The Penguins could also have a competition in the crease.

Matt Murray, who turned 22 years old in May, backstopped the Penguins to their championship. But Marc-Andre Fleury, 31, would like the opportunity to regain his old No. 1 spot.

Capitals have big plans for Dmitry Orlov, but there is just one problem . . .

WASHINGTON, DC - NOVEMBER 25: Dmitry Orlov #9 of the Washington Capitals celebrates after scoring a goal in the second period against the Winnipeg Jets at Verizon Center on November 25, 2015 in Washington, DC.  (Photo by Rob Carr/Getty Images)
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Dmitry Orlov is still without a contract for the upcoming season.

A restricted free agent, the 25-year-old defenseman had eight goals and 29 points last season, while making $2.25 million in salary for the season, as per General Fanager. His previous two-year contract had an annual cap hit of $2 million. But with training camps approaching, he remains unsigned for right now.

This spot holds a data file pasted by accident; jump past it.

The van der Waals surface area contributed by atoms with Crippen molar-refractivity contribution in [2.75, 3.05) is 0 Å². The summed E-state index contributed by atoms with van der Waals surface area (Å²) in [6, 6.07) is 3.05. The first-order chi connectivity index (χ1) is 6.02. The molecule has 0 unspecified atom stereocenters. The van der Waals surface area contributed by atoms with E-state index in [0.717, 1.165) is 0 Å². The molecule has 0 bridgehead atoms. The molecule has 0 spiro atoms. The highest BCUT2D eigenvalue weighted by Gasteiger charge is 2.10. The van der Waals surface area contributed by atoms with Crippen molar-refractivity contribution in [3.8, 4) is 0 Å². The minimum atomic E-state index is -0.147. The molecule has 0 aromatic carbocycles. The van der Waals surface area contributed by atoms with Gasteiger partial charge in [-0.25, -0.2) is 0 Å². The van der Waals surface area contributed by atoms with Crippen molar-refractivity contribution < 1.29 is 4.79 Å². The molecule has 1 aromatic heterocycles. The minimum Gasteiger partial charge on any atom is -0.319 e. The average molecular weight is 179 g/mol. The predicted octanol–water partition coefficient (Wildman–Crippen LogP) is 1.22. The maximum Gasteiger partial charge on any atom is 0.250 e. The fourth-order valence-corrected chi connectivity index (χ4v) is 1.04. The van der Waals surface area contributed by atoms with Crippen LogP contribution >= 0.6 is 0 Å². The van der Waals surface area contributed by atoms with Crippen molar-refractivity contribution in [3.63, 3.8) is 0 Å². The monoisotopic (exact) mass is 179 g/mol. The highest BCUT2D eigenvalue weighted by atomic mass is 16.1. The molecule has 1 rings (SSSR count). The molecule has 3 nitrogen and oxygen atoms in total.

As noted before, there is a cap crunch for the Capitals heading into the new season. Orlov is the only RFA left for the Capitals to re-sign.

From the Washington Post:

According to generalfanager.com, Washington has $3.4 million in salary cap space left, but to allow for in-season roster flexibility or a 14th forward, the Capitals have around $2.6 million to devote to re-signing Orlov.

Still, despite that fact, the Capitals coaching staff has big plans for Orlov for the upcoming season.

“I envision him playing with a [Matt] Niskanen or a [John] Carlson, probably more prime minutes as we try even out our defense a little bit in terms of [workload],” said Capitals head coach Barry Trotz, as per CSN Mid-Atlantic.

“It’s a great opportunity for him. He’s at the right age where he can really contribute. We’ll look for his contributions on the power play, the penalty kill, playing in that top-4 on a pretty regular basis. I just think it’s right for him.”